“Ed FitzGerald and I have talked,” Mason told me today. “We’ve agreed on some of the stuff that we could probably agree on. But we have completely differing views on some of the big picture stuff. So we both agreed that the best thing to do is, let’s send it to the AG, and whatever he comes back and says, we’re going to bind our offices to that.”

For three months, FitzGerald and Mason have been arguing about who has what legal powers in the new county government. The debate is especially interesting because many people saw the two men as political allies. FitzGerald used to work for Mason, and Mason helped him get the Democratic Party’s endorsement in the primary last summer. FitzGerald has also insisted that a proposed county law against nepotism in hiring apply to Mason, who has hired several relatives over the years.

Their legal dispute is about whether the law department should replace the prosecutor’s civil division. In Ohio, county prosecutors don’t just prosecute – they also have civil divisions that handle the county’s legal work. But Cuyahoga County’s new charter says the law director “shall be the legal advisor to and representative of the County Executive and County Council.” FitzGerald thinks that does away with the prosecutor’s civil division. Mason disagrees.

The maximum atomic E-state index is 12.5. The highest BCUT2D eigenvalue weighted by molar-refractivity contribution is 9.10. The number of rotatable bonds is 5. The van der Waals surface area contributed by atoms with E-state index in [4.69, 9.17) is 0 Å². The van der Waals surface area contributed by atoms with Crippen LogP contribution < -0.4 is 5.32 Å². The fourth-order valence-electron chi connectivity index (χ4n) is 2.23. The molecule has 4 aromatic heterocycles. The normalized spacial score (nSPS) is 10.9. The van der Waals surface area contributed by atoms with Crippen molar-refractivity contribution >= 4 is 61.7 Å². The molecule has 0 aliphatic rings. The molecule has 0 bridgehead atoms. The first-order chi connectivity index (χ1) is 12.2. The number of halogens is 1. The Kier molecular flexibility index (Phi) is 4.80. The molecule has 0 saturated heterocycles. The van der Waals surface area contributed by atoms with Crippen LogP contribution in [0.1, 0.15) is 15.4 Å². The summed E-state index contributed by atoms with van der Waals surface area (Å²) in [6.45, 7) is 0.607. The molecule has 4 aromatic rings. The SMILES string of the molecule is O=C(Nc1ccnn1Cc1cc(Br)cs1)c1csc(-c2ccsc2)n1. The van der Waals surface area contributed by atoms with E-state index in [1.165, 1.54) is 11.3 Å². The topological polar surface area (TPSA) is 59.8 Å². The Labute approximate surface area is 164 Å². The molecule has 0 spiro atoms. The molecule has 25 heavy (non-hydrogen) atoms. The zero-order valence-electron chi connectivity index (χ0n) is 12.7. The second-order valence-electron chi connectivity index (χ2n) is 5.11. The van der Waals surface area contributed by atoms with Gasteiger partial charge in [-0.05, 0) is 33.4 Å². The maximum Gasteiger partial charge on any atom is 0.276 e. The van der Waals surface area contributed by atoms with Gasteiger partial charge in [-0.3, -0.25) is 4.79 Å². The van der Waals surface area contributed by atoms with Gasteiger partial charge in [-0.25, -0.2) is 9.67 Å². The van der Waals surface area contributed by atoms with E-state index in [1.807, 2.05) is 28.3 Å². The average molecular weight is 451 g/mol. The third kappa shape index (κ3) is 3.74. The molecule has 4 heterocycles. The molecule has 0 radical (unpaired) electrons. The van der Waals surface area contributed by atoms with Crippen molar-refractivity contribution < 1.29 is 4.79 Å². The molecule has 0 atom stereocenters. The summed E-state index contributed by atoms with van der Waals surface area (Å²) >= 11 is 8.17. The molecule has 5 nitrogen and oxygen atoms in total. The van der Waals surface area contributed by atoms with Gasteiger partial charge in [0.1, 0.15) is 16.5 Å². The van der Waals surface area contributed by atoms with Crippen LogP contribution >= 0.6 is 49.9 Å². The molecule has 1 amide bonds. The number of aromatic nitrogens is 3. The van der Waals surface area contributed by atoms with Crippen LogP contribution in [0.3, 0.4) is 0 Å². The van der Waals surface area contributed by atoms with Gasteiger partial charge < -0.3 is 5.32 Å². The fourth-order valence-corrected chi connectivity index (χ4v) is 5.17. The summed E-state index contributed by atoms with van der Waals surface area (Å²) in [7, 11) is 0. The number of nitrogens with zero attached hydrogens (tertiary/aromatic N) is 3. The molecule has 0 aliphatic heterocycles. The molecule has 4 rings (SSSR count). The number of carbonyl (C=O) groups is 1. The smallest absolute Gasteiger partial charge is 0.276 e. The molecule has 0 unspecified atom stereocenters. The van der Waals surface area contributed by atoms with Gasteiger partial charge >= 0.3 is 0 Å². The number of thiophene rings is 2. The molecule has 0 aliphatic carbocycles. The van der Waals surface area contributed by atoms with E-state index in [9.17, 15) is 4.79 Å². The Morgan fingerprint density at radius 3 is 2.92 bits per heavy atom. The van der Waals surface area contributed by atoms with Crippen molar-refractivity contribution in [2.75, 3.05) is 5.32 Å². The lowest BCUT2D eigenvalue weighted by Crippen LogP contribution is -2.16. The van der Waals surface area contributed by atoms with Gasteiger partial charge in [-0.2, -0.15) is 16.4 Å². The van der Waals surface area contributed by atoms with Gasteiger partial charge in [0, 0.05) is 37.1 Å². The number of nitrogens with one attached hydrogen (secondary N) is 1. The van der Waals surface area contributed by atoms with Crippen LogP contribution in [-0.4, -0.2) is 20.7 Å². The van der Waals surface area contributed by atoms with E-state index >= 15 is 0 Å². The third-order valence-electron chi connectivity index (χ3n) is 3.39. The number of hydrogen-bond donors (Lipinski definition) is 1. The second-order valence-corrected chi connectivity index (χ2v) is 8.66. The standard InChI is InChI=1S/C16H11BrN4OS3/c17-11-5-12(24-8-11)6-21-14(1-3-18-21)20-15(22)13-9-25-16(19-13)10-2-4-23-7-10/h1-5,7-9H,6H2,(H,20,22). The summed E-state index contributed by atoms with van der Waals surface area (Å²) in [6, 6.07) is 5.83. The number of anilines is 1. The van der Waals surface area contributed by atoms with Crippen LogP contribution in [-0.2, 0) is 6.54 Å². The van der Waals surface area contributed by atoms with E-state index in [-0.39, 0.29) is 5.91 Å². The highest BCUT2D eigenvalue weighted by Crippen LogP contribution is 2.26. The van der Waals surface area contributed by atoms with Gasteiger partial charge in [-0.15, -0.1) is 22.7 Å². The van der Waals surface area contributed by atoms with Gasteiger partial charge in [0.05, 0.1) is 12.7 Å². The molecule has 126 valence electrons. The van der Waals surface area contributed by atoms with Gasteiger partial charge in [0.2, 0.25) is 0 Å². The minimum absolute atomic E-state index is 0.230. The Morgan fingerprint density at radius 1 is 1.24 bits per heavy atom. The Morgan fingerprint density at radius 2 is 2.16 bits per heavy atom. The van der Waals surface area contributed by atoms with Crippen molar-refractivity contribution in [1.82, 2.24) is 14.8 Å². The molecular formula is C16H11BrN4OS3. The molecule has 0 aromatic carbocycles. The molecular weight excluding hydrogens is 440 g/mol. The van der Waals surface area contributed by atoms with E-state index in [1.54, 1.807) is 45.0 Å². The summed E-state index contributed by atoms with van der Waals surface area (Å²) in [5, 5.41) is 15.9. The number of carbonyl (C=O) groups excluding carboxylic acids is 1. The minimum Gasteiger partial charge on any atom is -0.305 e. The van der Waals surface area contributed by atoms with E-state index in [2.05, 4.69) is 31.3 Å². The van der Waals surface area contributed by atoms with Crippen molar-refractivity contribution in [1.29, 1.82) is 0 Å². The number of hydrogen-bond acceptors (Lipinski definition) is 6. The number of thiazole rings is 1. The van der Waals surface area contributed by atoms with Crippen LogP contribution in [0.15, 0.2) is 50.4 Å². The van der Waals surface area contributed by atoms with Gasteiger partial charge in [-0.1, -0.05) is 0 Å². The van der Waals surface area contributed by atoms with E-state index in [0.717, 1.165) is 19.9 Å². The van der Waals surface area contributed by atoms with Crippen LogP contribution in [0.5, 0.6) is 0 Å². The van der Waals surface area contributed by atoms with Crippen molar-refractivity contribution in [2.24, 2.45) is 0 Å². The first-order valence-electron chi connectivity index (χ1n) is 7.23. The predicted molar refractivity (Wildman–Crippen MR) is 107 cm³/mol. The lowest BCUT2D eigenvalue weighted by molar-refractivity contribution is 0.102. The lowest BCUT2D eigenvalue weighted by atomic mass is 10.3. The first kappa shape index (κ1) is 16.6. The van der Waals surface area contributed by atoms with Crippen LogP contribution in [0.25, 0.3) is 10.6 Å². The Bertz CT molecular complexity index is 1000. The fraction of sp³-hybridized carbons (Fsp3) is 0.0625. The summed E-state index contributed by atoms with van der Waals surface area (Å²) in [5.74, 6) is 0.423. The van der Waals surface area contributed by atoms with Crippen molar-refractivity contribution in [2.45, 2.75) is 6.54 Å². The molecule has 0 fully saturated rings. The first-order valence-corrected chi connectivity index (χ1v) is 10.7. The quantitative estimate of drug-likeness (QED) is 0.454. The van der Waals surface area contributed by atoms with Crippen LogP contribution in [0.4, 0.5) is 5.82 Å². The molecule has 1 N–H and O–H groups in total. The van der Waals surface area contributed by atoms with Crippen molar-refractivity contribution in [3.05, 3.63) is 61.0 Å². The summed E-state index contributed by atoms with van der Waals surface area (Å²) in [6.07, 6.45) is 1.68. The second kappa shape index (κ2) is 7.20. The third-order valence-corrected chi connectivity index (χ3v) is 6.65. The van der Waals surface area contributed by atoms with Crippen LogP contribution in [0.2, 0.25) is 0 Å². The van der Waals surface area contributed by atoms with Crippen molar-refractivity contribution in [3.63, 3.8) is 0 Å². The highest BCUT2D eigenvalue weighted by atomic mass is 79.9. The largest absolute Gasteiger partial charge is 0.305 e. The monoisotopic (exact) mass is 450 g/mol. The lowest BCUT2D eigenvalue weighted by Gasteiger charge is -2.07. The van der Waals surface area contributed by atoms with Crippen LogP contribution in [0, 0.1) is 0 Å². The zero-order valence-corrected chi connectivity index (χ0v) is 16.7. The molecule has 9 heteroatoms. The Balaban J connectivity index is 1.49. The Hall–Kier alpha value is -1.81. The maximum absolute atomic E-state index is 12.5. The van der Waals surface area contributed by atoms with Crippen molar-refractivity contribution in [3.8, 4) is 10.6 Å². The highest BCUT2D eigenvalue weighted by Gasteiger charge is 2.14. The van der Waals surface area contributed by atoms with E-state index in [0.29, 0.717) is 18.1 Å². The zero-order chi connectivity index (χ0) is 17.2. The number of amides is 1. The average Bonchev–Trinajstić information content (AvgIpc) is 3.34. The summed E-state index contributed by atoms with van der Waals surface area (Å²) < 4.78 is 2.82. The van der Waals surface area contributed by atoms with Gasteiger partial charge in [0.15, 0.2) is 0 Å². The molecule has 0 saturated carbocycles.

“I was one of the people who wrote the charter, so I know at least what I was I intending,” Mason says. “I wanted to make sure the elected executive had somebody to talk to about things, a lawyer to bounce [things off] and give them research. So we gave them a lawyer to represent the executive and the council.”

Early drafts of the charter explicitly moved the prosecutor’s civil division into the law department, but that language was dropped when Mason disagreed, lawyer Gene Kramer, the charter’s main author, told the Plain Dealer.

The charter says the prosecutor’s duties, “including provision for the employment of outside counsel, shall continue to be determined in the manner provided by law.” Mason says this state law still gives him the job of representing all county officials in court. He says he’s OK with the law director drafting legislation, giving legal opinions to county departments and negotiating and writing contracts. (His civil division has handled the latter two tasks in the past.)

FitzGerald wants his new law director, Majeed Makhlouf, to take over all non-criminal legal matters. “We have the prosecutor being involved in things that have nothing to do with criminal law,” he told the Plain Dealer this week. “We don’t think that makes sense.”

Even DeWine’s decision may not end the dispute for long. Starting in September 2012, a charter review committee will look at how the new government is working and suggest amendments. If DeWine sides with Mason or splits the difference, FitzGerald and others may push for a charter amendment to explicitly hand over all legal affairs to the law director. But that amendment wouldn’t go to voters in until 2013, after Mason leaves office. And the next prosecutor could still challenge it in court.